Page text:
Citi researcher Itay Michaeli warns that a number of factors are holding back a total rebound in automotive sales. “The recovery should not be taken for granted. It’s not a matter of when. It’s a matter of if.”
Despite pretty rosy predictions for car-related TV ad sales in 2013, an auto industry analyst says the business is not rebounding like it should.
“The truth is that auto sales … are actually worse than they would have been in a typical bad recession,” says Itay Michaeli, Citi Investment Research’s VP of U.S. autos.
Americans bought about 14.2 million car this year, a number that is expected to rise only slightly, if at all, by the end of the year, he says.
Even during bad recessions, about 7% of drivers typically buy cars each year, Michaeli says. If that were the case this year, dealers would have moved 15 million cars off the lot already, he says.
Forecasters expect about 14.5 million car sales in 2013.
Michaeli gave broadcasters, who rely heavily on auto-related ad sales, his take on the industry Wednesday as part of the TVB Forward conference in New York. Earlier in the day, media analysts forecast auto-related TV ad sales to increase by about 8% next year.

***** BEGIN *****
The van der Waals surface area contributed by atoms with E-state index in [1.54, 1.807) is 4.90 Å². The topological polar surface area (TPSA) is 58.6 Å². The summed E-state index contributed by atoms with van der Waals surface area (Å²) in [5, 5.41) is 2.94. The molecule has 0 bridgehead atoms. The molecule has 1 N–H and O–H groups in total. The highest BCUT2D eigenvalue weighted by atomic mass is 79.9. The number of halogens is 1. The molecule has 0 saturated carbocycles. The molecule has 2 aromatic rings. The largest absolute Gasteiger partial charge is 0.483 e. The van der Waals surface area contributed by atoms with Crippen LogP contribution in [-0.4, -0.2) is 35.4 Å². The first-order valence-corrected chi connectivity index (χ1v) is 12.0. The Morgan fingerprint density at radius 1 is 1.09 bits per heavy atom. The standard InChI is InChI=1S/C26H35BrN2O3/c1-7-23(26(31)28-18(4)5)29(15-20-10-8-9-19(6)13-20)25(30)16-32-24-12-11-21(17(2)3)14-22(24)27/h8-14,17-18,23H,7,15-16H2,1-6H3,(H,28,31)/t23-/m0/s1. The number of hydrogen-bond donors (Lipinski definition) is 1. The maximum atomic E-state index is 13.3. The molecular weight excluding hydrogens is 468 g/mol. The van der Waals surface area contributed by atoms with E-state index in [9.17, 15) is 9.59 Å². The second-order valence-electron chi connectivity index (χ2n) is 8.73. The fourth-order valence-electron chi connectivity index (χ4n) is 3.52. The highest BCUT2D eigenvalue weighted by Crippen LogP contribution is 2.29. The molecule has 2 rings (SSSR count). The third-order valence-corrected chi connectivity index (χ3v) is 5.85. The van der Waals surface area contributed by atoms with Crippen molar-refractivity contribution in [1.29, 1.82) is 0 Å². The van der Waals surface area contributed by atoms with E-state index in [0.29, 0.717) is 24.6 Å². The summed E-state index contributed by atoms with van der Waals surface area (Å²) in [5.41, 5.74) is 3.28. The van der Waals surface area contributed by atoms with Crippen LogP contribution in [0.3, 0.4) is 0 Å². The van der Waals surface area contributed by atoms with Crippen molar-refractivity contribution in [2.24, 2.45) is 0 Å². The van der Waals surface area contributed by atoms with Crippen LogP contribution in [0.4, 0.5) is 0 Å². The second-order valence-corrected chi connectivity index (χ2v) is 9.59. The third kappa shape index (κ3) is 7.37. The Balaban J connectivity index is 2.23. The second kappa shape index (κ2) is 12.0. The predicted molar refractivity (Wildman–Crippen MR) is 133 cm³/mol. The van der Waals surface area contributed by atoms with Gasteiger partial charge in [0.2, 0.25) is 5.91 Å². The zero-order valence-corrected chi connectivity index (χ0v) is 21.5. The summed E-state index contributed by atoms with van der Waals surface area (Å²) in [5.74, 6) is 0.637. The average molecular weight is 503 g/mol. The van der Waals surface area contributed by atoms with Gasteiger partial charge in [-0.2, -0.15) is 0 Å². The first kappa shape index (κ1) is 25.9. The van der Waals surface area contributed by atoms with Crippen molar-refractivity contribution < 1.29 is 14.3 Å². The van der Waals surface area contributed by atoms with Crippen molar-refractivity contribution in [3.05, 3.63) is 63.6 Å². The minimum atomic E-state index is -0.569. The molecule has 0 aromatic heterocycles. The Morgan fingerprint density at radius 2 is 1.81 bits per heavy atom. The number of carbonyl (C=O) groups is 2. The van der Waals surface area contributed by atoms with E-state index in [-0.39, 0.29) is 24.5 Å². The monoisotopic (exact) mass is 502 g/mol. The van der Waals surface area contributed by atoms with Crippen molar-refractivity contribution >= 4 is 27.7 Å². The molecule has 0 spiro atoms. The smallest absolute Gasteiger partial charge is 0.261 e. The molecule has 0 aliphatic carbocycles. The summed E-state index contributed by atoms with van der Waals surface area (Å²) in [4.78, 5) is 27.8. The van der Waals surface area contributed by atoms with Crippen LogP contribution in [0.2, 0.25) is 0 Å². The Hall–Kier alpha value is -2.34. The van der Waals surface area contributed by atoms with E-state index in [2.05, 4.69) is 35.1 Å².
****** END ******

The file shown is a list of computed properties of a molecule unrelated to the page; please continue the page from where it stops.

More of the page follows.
Michaeli said a major factor hurting car sales is a change in consumers’ attitudes that has reduced the average number of cars drivers own. Currently, drivers each own an average of 1.15 vehicles, down from a high of 1.18 in 2007.
Although that decline seems small, it actually has a huge impact on the car industry — especially since it is a lifestyle trend that may stick regardless of the economy, he says.
It’s not uncommon for drivers who reduce the number of cars they own during tough economic times to keep that number low even when things turn around, he says. In addition, young drivers are not buying cars at the same rate that older drivers are getting rid them, he says.
“Our last few surveys show that Americans are planning to have fewer vehicles per household in two years,” Michaeli says. “That’s a bad sign.” Waning consumer confidence, and therefore spending, is another major factor, he says.
Michaeli says it is up to car companies to ease consumers’ concerns through special measures. A recent Hyundai program under which the car company agreed to buy back any car whose owner loses a job is an ideal example, he says.
“Complacency is the biggest risk today to this industry,” he warns. “Our message is that the recovery should not be taken for granted. It’s not a matter of when. It’s a matter of if.”